One is that self-centered motivation is not deep and lasting. While this is well understood, for example, by the Mahayana Buddhist tradition, the narrowly individualistic and competitive framework of our culture tends to blind us to the understanding that, when the going gets tough, self-preoccupied motivation is weaker than motivation that is born of universal compassion and caring. So when people say that we would save more animals by getting a hundred people to halve their consumption of animal foods for health reasons than we would if we got only ten people to go vegan, they are neglecting that in three years, we’ll still have those vegans, and the hundred people who cut back for health reasons may easily have submitted to the culture’s relentless pressure and decided it’s healthier, or tastier, or more convenient to eat animal foods daily like they used to.

A second reason to emphasize compassion rather than self-interest as our motivation is that the more fully we live the ethic and idea that the word vegan points to, the more our presence and our words will carry weight with others. This is crucially important.

Another reason to be wary of the personal health motivation and to focus instead on the deeper motivation of compassion is that human health is exceedingly mysterious and complex, and the enormous power of the human mind vis a vis health is still almost completely unexplored by medical science. The power of human consciousness is not only underestimated, it is unrecognized because it doesn’t fit neatly into the materialistic and dualistic boxes of contemporary research methodologies. If we go down the vegetarianism for health road, we will need to rely, for “proof,” on the same materialistic and objectivist mythology called science, which is patriarchal to the core. I believe we will do better to focus on deeper universal truths, including the understanding that our physical bodies are strongly affected by thoughts, feelings, and aspirations, perhaps more than by food; and that we cannot reap happiness for ourselves by sowing seeds of misery for others, or be free while enslaving others. We are all connected.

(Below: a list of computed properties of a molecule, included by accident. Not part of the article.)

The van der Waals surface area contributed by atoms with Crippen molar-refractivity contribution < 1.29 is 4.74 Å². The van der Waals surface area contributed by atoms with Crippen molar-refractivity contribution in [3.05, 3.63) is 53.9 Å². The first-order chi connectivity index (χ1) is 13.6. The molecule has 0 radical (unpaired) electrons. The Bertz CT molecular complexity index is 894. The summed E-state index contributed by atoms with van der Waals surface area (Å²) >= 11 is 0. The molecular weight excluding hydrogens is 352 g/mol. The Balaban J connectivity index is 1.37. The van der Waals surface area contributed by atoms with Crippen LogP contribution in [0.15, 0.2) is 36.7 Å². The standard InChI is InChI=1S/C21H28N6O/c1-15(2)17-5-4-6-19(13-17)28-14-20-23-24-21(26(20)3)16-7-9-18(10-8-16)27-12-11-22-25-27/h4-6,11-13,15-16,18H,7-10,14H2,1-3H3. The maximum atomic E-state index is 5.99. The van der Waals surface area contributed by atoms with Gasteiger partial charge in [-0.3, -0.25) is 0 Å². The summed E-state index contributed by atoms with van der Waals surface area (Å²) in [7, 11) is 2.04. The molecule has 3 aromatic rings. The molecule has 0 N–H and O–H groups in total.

The “save animals by getting people to be more health conscious” mentality will probably be a losing battle because health perceptions are based on scientific studies and science is a vehicle for those with money and influence. Scientific studies tend to “prove” conclusions that support the corporate agenda. With corporations now providing massive research funding to universities, and with the government’s industry-serving orientation, it is easy for the country’s two largest industries--food and medicine--to produce a steady stream of well-publicized articles, books, PR pieces, and scientific studies all distracting attention from the role of animal foods in disease etiology, or showing that animal foods contain vital nutrients. Behind these two huge industries lurks the banking industry that has invested billions of dollars to finance the massive high-tech meat/medical complex, and that requires a reliable and ample flood of demand for both animal foods and for medical treatment. Veganism is profoundly dangerous to both of these, and to this economic empire’s status quo.

Underlying this empire is the herding ethic, explained in Jim Mason’s book An Unnatural Order, that justifies self-centered exploitation and the commodification of others. This ethic is eaten with every bite of animal-based food, and it is this ethic, ultimately, that must be questioned and repudiated for the disastrous delusion that it is. The underlying self-preoccupied motivation is the problem, and it is evolving beyond this motivation to a consciousness of universal compassion that is the task of our movement.

This is not to say that it is not important to educate for health in order to counteract the misleading meat/medical complex propaganda. Also, if people reduce their intake of animal foods for health reasons, they may then be more open to the deeper motivations based on compassion and awareness of the unnecessary suffering their former habits required. They may continue on and go vegan.

Just as the abolitionist argument was based on the ethical issue of owning and exploiting humans, and not that the South would be economically healthier without slaves, so today, our message must be fundamentally an ethical one, based on our concern for the unjustifiable suffering involved in commodifying animals. When we purchase animal-based foods, we cause suffering not just to those close to us and ourselves (the health argument); we inflict unnecessary suffering on a vast network of others, both animal and human. It is this unnecessary infliction of suffering on other sentient beings that is at the core of the vegan and animal rights/welfare movements. While we need the health argument to remind people that the suffering is unnecessary, don’t we have a deeper purpose on this earth than just being healthy?

We can transform this culture we live in, and which lives in us, by transforming our own motivations and exemplifying this to others. We owe this to the animals. In the end, we are not separate from others, and we each have a critical piece to the great puzzle of cultural awakening to contribute, and our success and fulfillment depend on each of us discovering this piece and presenting it persistently. As Albert Schweitzer said, “One thing I know. The only ones among you who will find happiness are those who have sought, and found, how to serve.”

Will Tuttle, Ph.D., composer, pianist, Zen priest, and author of The World Peace Diet, is cofounder of Karuna Music & Art and of the Prayer Circle for Animals and Circle of Compassion ministry.